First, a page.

started jointly between the province and Union of Nova Scotia
Municipalities (UNSM) in 1998.

-- Mandate was to conduct a comprehensive review of municipal and
provincial service responsibilities, delivery, and funding.


Social Services and Assessment

-- Provincial government assumed social services costs from
municipalities in 1998 at an expense of $44 million, to be
phased-in over five years.

-- Half of the municipal social services savings ($22 million), is
going to Halifax Regional Municipality (HRM).

-- There remains $17.6 million to be picked up by the province
from all municipalities between 2001 and 2003, with $8.8 million of
these savings to go to HRM.


The Proposed Solution

-- The proposal is a result of the joint Roles and
Responsibilities Review between the province and UNSM.

-- Government of Nova Scotia is assuming the municipal
contributions to public housing ($6 million per year) and
corrections ($14.6 million per year), as well as paying the full
grant in lieu payments to municipalities for university residences
($1.3 million).

-- Equalization grant ($22.2 million) will be funded and self-
directed by municipalities.

-- Provincial government has created a foundation grant of $2.3
million to assist towns with the upkeep of roads.


Other Factors

-- When only the final two years (2001-03) of the social services
"upload" and the assessment "download" is factored in, the net cost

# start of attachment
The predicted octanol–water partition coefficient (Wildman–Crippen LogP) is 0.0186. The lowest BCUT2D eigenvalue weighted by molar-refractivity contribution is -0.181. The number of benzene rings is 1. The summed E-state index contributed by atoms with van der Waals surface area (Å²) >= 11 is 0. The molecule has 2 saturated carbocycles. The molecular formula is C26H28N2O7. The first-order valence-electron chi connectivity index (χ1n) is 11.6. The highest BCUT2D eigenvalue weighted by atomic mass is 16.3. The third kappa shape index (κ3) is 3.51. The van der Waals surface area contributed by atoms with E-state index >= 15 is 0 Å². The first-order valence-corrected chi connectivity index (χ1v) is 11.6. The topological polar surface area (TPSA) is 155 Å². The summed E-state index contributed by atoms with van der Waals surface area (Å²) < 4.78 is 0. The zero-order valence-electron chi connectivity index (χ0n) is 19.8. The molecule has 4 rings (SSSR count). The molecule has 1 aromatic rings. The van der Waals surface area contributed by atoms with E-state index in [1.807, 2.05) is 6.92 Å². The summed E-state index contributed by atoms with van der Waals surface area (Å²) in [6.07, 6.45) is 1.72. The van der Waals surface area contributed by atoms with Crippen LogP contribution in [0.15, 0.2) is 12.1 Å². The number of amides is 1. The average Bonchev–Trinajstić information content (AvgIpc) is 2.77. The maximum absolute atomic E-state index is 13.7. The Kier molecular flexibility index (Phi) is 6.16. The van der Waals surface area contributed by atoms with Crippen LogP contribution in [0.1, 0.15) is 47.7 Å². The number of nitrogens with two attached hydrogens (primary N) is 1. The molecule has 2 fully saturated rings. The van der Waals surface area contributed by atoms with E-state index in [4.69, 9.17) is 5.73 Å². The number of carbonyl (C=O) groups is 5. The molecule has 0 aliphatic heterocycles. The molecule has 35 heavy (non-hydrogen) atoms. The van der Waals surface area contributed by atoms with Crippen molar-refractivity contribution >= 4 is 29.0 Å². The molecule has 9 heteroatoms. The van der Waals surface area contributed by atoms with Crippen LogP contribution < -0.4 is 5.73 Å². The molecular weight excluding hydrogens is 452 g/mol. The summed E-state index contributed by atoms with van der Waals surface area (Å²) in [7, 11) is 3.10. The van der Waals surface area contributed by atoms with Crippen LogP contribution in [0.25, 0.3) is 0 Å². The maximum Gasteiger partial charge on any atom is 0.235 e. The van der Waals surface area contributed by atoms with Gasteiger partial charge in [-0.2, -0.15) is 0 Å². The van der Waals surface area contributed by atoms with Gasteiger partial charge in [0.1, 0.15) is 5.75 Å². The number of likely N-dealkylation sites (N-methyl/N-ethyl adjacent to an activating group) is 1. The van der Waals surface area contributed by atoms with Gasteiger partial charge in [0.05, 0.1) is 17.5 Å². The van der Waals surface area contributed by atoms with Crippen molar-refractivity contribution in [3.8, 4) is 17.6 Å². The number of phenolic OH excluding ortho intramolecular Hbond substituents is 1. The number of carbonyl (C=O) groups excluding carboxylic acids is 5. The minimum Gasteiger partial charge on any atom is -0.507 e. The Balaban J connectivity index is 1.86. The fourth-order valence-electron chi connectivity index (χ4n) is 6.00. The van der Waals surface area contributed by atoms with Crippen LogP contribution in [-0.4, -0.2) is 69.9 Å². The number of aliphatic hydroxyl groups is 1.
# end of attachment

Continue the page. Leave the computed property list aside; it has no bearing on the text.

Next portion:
to Province of Nova Scotia will be $5 million.

-- If the business occupancy tax is eliminated (a separate process
currently out for consultation), the federal money this is expected
to leverage into municipalities will almost completely offset any
of the costs from the proposed exchange.

-- HRM will have the biggest costs to absorb. This will be offset
by corrections, housing, and grant in lieu costs to be picked up by
the province. When social services costs and assessment costs are
factored in, this amount is $2.9 million.

-- If the Business Occupancy tax is eliminated, the federal
government is expected to increase federal grants in lieu payments
to HRM, estimated at $3.9 million, making HRM a net winner by $1
million annually.

-- $2.9 million impact on HRM is less than 1 per cent of HRM''s
annual budget.

-- Cape Breton Regional Municipality will gain $4.1 million under
this proposal.

-- Positive financial impact on 46 municipalities, out of 55 in
the province.

-- Proposal significantly assists those communities in greatest
need without being punitive to the wealthy communities or the
province.


Looking Forward

-- If remained at status quo, the results would be devastating to
some parts of the province. For example, CBRM is facing a financial
crisis without assistance and a number of smaller communities may
not survive in the long run.

-- First time in Canada that a municipal equalization will be
based on property taxes, rather than income taxes.

-- Proposed solution combines resources from all three levels of
government.

-- Consultation period of February 28 - March 23, 2001.

-- Twelve-month notice due in April 2001.



nwc                      February 27, 2001 5:17 p.m.